"In Southeast, bald eagles will nail your birds," Titus said. "Trained hawks and falcons are somewhat tame, which makes them especially vulnerable."
He said there's an important distinction between falconers and folks who keep and rehabilitate injured birds. Falconers hunt with their birds, so they need a hunting license and must follow game seasons and regulations.
In Alaska, falconers are permitted to hunt with 12 species of raptors, ranging from tiny merlins and kestrels to big golden eagles and red-tailed hawks. Beginning falconers are restricted to just one of four species of raptors. As a falconer gains experience and skill, he or she is permitted a wider variety of raptors and may keep up to three birds.
The state Department of Fish and Game and the federal Fish and Wildlife Service work together to regulate falconry and issue permits for capturing, raising and keeping birds of prey in Alaska. State biologists inspect the mews - the housing where raptors are kept - and test and qualify falconers.
Clarke said gyrfalcons are prized because they are smart, powerful and successful hunters.
"Golden eagles also learn fast," Clarke said. "Gyrs live 25, 30, maybe 35 years, and goldens may live 50 years, so it's not surprising they can be pretty bright."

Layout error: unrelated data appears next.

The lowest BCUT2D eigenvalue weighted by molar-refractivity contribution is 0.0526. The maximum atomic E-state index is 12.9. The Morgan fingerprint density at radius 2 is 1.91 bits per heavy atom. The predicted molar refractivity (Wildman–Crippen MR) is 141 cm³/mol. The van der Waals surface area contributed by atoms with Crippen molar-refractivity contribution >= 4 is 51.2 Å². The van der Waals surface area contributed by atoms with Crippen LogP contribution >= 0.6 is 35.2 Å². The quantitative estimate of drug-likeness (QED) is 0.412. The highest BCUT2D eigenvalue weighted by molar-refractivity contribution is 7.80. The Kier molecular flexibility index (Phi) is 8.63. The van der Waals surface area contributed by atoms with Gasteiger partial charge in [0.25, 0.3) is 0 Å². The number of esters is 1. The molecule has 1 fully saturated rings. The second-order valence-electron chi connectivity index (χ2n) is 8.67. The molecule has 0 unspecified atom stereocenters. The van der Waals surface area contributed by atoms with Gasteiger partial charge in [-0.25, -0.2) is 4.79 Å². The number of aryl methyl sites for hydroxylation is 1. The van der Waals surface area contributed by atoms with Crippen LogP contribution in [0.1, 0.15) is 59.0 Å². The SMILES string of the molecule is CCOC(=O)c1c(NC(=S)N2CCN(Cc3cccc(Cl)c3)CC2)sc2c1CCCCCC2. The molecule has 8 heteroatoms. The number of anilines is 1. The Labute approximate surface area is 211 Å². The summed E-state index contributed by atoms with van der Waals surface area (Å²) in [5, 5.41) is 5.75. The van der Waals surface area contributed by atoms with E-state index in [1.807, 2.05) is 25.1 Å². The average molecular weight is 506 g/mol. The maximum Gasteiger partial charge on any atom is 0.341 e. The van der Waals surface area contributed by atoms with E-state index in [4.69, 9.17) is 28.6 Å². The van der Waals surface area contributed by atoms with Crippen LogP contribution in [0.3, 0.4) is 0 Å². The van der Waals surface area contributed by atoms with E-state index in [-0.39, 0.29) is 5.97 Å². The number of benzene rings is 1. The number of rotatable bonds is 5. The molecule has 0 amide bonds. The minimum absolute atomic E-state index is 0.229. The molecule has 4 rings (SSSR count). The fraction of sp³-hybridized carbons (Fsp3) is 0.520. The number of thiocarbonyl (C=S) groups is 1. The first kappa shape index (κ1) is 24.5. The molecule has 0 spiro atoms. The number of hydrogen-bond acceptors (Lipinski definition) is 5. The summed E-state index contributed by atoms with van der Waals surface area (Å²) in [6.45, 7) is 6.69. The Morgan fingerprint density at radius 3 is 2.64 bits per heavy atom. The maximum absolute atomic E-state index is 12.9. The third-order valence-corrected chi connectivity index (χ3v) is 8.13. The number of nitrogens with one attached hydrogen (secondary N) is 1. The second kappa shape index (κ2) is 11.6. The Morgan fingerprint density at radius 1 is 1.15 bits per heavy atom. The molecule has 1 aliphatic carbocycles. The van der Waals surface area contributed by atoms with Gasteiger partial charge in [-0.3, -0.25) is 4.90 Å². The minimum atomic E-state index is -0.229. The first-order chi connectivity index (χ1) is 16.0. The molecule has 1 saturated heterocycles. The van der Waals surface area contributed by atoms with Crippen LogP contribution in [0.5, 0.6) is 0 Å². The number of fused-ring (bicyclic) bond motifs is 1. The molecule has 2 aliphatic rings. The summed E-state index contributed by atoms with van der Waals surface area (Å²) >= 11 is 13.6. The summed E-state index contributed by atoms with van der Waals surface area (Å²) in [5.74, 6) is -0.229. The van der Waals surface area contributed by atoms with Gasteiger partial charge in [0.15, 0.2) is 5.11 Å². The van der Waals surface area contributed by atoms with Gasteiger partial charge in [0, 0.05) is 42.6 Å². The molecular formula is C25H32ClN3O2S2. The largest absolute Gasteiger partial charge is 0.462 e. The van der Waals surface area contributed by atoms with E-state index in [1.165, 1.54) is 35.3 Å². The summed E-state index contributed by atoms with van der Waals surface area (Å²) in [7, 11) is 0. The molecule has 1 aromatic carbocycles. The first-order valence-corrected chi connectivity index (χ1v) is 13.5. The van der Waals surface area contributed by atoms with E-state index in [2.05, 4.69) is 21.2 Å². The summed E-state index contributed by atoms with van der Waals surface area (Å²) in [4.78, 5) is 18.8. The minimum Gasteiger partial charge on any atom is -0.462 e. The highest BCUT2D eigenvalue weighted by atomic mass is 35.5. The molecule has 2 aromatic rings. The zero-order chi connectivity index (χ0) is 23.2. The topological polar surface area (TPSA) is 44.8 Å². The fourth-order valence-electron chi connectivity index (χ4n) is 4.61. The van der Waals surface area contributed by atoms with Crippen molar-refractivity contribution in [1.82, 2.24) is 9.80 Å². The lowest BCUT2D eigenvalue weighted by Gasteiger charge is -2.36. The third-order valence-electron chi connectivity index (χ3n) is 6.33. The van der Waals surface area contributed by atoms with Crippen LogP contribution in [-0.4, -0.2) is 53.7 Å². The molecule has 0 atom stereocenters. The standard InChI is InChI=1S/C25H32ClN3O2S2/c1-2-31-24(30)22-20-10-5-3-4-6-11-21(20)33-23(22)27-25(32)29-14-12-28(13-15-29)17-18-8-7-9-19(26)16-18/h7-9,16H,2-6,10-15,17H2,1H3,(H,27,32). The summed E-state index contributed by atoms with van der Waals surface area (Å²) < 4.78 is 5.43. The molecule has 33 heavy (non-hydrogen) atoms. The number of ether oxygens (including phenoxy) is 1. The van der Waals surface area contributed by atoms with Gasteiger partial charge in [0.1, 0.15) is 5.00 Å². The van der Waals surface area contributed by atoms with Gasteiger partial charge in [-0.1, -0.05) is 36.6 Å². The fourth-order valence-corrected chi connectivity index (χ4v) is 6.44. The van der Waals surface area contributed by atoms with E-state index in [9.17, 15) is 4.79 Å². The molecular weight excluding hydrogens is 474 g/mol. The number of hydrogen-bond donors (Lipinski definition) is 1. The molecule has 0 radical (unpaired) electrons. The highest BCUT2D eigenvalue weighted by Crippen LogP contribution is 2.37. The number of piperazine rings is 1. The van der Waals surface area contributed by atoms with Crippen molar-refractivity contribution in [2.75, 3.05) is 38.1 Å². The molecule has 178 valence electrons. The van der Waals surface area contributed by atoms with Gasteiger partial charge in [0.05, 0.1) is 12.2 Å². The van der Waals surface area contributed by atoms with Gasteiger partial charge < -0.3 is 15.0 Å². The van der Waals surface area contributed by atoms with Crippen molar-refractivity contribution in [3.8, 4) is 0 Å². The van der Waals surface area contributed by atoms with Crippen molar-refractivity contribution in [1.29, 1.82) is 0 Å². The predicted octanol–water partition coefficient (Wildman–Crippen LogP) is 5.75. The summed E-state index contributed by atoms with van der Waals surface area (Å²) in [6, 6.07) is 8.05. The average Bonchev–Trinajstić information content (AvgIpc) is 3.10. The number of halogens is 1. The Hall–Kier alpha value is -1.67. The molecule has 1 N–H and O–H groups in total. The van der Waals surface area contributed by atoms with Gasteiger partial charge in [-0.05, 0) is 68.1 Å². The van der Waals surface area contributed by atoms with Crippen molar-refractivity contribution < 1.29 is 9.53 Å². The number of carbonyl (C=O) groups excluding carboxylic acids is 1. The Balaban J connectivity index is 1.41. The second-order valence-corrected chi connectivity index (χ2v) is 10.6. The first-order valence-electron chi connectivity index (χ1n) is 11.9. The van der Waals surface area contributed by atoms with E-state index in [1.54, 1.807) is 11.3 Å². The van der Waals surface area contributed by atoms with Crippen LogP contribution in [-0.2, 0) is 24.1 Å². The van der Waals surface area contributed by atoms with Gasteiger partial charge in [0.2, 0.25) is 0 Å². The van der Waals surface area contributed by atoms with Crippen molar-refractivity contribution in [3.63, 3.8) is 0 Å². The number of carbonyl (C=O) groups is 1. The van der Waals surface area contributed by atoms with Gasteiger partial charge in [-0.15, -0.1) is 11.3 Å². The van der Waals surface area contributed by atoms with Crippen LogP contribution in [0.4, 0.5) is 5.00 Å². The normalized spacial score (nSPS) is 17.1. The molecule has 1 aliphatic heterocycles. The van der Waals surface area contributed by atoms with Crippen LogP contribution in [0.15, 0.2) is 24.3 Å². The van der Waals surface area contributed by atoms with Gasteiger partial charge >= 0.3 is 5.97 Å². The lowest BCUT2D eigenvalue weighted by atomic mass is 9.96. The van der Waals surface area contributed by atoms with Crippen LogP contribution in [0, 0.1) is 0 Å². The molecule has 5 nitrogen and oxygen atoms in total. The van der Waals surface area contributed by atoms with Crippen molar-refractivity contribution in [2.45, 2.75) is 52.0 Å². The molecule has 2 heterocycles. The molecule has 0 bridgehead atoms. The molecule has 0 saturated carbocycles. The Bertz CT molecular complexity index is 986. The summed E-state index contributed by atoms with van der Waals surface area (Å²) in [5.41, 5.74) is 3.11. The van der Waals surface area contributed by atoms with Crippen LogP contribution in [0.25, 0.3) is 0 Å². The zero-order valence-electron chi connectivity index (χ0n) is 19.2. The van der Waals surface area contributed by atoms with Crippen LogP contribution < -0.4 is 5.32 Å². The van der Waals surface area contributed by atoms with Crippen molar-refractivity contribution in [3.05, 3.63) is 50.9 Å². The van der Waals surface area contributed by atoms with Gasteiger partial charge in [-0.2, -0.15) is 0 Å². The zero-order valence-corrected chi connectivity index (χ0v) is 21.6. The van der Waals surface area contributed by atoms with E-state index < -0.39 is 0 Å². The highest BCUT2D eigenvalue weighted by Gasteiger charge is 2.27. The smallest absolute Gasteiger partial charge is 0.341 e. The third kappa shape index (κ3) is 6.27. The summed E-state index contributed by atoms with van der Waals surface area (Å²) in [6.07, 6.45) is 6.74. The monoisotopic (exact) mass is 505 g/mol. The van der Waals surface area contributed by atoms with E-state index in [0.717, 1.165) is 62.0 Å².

In traditional falconry, gyrfalcons and golden eagles were reserved for the highest nobility. Falconry dates to about 700 B.C. in Japan, China and the Middle East. It spread to Europe around 400 A.D. Subarctic raptors such as gyrfalcons were captured in Norway, Greenland and Iceland and sold for fantastic sums to Asian emperors and European nobility.
Falconry was widely practiced in Europe between 500 and 1600 A.D., but strict laws regulated who could own different species. Peregrine falcons were for kings, earls and dukes, goshawks for mid-level nobility and clergy, and the small sparrow hawks and kestrels for low-ranking clergy and commoners.
Clarke obtained his gyrfalcon from a licensed breeder in Fairbanks. His peregrine falcon was captured in the wild on the Sagavanirktok River on Alaska's North Slope.
A few years ago, Clarke watched in horror as an eagle chased his gyrfalcon down to the ice on Mendenhall Lake. Clarke raced onto the frozen lake and successfully rescued his traumatized but uninjured bird.
Another time a flock of ravens near Sunny Point turned the tables on his peregrine falcon.
"He saw a couple ravens and headed toward them," Clarke said. "The peregrine's a little guy, and suddenly all these ravens started rising up out the weeds. They can be dangerous. If they could've driven him to the ground, they could've killed him."
"That's how it goes out there - everybody eats somebody. If it's smaller than you, you eat it. If you're smaller, you run from it," Clarke said.
Former Empire reporter Riley Woodford works for the Division of Wildlife Conservation at the Alaska Department of Fish and Game. For comments or questions, e-mail email@example.com.